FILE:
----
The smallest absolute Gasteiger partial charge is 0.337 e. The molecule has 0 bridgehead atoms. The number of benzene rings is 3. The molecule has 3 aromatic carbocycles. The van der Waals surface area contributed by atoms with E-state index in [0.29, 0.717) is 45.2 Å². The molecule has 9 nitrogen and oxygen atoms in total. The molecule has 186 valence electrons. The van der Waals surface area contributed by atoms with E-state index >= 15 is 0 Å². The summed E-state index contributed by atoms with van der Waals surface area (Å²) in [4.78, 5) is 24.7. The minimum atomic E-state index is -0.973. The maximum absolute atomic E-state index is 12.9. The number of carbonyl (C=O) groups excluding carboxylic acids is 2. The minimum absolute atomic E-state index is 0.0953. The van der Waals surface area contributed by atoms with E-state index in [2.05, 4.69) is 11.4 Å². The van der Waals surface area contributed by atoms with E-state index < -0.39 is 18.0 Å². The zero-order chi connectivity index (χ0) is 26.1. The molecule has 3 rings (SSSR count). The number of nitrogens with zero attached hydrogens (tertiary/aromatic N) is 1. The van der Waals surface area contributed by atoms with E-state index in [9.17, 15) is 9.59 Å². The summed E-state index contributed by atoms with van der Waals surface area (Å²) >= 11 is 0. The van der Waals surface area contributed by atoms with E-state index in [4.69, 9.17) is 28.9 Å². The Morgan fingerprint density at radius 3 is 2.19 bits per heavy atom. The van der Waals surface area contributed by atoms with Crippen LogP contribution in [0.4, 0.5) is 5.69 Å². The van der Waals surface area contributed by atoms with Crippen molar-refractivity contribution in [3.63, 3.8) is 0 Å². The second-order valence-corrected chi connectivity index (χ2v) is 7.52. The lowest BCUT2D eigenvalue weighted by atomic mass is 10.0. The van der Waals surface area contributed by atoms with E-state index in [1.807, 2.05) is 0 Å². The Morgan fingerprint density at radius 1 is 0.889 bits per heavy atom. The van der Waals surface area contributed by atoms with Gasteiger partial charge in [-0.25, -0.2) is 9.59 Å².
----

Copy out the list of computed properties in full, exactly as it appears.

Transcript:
The smallest absolute Gasteiger partial charge is 0.337 e. The molecule has 0 bridgehead atoms. The number of benzene rings is 3. The molecule has 3 aromatic carbocycles. The van der Waals surface area contributed by atoms with E-state index in [0.29, 0.717) is 45.2 Å². The molecule has 9 nitrogen and oxygen atoms in total. The molecule has 186 valence electrons. The van der Waals surface area contributed by atoms with E-state index >= 15 is 0 Å². The summed E-state index contributed by atoms with van der Waals surface area (Å²) in [4.78, 5) is 24.7. The minimum atomic E-state index is -0.973. The maximum absolute atomic E-state index is 12.9. The number of carbonyl (C=O) groups excluding carboxylic acids is 2. The minimum absolute atomic E-state index is 0.0953. The van der Waals surface area contributed by atoms with E-state index in [2.05, 4.69) is 11.4 Å². The van der Waals surface area contributed by atoms with E-state index < -0.39 is 18.0 Å². The zero-order chi connectivity index (χ0) is 26.1. The molecule has 3 rings (SSSR count). The number of nitrogens with zero attached hydrogens (tertiary/aromatic N) is 1. The van der Waals surface area contributed by atoms with E-state index in [9.17, 15) is 9.59 Å². The summed E-state index contributed by atoms with van der Waals surface area (Å²) >= 11 is 0. The van der Waals surface area contributed by atoms with E-state index in [4.69, 9.17) is 28.9 Å². The Morgan fingerprint density at radius 3 is 2.19 bits per heavy atom. The van der Waals surface area contributed by atoms with Crippen LogP contribution in [0.4, 0.5) is 5.69 Å². The van der Waals surface area contributed by atoms with Crippen molar-refractivity contribution in [3.63, 3.8) is 0 Å². The second-order valence-corrected chi connectivity index (χ2v) is 7.52. The lowest BCUT2D eigenvalue weighted by atomic mass is 10.0. The van der Waals surface area contributed by atoms with E-state index in [1.807, 2.05) is 0 Å². The Morgan fingerprint density at radius 1 is 0.889 bits per heavy atom. The van der Waals surface area contributed by atoms with Gasteiger partial charge in [-0.25, -0.2) is 9.59 Å².